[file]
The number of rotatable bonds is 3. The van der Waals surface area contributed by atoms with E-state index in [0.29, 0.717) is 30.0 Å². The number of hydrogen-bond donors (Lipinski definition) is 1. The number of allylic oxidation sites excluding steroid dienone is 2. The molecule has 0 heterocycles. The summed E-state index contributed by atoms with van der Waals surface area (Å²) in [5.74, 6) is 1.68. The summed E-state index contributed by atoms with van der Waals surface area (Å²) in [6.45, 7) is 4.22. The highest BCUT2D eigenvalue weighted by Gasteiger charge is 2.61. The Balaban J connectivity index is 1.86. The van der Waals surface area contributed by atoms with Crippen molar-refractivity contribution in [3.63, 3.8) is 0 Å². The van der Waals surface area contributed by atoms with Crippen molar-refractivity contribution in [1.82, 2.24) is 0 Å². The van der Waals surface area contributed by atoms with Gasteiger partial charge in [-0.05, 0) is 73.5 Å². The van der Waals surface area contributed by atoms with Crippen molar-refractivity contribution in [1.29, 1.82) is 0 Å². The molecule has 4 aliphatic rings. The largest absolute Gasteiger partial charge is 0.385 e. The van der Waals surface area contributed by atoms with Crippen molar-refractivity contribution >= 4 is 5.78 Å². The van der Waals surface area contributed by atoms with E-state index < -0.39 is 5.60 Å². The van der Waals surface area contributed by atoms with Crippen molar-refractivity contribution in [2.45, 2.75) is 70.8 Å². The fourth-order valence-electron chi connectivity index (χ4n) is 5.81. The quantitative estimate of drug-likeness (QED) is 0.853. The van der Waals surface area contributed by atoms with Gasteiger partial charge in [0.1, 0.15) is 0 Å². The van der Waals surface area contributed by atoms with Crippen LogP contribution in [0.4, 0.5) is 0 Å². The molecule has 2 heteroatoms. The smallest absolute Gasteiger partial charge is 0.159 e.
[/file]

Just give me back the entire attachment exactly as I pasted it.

The number of rotatable bonds is 3. The van der Waals surface area contributed by atoms with E-state index in [0.29, 0.717) is 30.0 Å². The number of hydrogen-bond donors (Lipinski definition) is 1. The number of allylic oxidation sites excluding steroid dienone is 2. The molecule has 0 heterocycles. The summed E-state index contributed by atoms with van der Waals surface area (Å²) in [5.74, 6) is 1.68. The summed E-state index contributed by atoms with van der Waals surface area (Å²) in [6.45, 7) is 4.22. The highest BCUT2D eigenvalue weighted by Gasteiger charge is 2.61. The Balaban J connectivity index is 1.86. The van der Waals surface area contributed by atoms with Crippen molar-refractivity contribution in [3.63, 3.8) is 0 Å². The van der Waals surface area contributed by atoms with Crippen molar-refractivity contribution in [1.82, 2.24) is 0 Å². The van der Waals surface area contributed by atoms with Gasteiger partial charge in [-0.05, 0) is 73.5 Å². The van der Waals surface area contributed by atoms with Crippen molar-refractivity contribution in [1.29, 1.82) is 0 Å². The molecule has 4 aliphatic rings. The largest absolute Gasteiger partial charge is 0.385 e. The van der Waals surface area contributed by atoms with Crippen molar-refractivity contribution >= 4 is 5.78 Å². The van der Waals surface area contributed by atoms with E-state index < -0.39 is 5.60 Å². The van der Waals surface area contributed by atoms with Crippen molar-refractivity contribution in [2.45, 2.75) is 70.8 Å². The fourth-order valence-electron chi connectivity index (χ4n) is 5.81. The quantitative estimate of drug-likeness (QED) is 0.853. The van der Waals surface area contributed by atoms with Gasteiger partial charge in [0.1, 0.15) is 0 Å². The van der Waals surface area contributed by atoms with Crippen LogP contribution in [0.4, 0.5) is 0 Å². The molecule has 2 heteroatoms. The smallest absolute Gasteiger partial charge is 0.159 e.